Democratic Representatives Jerrold Nadler (D-NY), Hank Johnson (D-GA), and Jim Moran (D-VA) introduced legislation today that would eliminate the federal debt ceiling. A spokesman for Nadler said that the heated negotiations to raise the debt ceiling in August — which resulted in Standard & Poor’s downgrading the United States’ credit rating for the first time ever — inspired the congressmen to introduce the Full Faith and Credit Act of 2011.
“The debt ceiling is truly arbitrary and has nothing to do with the deficit,” said Nadler. “The debt ceiling does not prevent the United States from incurring new debts, but has become a cudgel with which Republicans are holding our economy hostage and punishing the millions of Americans who are struggling. Let us abolish the debt ceiling and get to work, finally, on the critical needs of the American people: creating jobs and economic development, providing aid to states, building infrastructure, and instilling aggregate demand back into the economy.”
Moran echoed Nadler, arguing in a press release that the debt ceiling should be eliminated in light of “the ramifications of congressional Republicans’ irresponsible behavior.” Moran believes that the debt ceiling, which was created in its current form in 1939, “no longer serves a useful purpose yet has the potential to do great harm.”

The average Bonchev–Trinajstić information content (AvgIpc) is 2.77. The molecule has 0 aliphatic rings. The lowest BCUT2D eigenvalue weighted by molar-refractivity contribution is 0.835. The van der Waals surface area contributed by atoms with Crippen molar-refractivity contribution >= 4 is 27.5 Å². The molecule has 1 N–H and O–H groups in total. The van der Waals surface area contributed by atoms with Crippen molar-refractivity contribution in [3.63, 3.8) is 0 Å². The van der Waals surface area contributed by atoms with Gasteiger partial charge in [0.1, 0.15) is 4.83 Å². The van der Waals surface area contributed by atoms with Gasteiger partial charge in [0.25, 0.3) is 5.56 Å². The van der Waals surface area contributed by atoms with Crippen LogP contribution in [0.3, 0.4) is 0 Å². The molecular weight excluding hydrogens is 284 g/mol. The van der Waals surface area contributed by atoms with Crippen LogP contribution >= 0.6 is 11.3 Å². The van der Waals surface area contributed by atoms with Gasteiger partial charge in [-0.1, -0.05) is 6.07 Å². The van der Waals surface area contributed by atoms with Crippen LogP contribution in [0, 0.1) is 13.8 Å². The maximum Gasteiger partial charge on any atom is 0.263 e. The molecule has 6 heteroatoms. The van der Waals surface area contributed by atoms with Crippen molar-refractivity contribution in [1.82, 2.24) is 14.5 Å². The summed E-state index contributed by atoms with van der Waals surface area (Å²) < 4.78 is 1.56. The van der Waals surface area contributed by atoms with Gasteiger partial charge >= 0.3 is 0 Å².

Similarly, Johnson said that “Republicans in Congress undermined the economy and faith in the country by threatening to force default,” and the Full Faith and Credit Act of 2011 would “prevent politicians from holding the nation’s credit hostage ever again.”
The bill is unlikely to gain much traction in the Republican controlled House of Representatives; as The Hill points out, “members of the GOP were encouraged that they were able to use the debt ceiling as leverage” to advance their legislative agenda of deep spending cuts during the August negotiations. Congressional Republicans will probably want to keep the debt ceiling in place as a tool to force Democrats to give in to their demands in future negotiations.
Even if the Full Faith and Credit Act of 2011 is not passed, it still sends an important political signal that progressive Democrats remain upset over the handling of the debt ceiling debate. Furthermore, the fact that Nadler, Johnson, and Moran tied the bill so explicitly to the Republicans’ conduct during the debt ceiling debate suggests that, even if the debt reduction “supercommittee” comes up with an agreeable deal that passes through Congress, the debt debate is likely to remain a key issue going into the 2012 elections.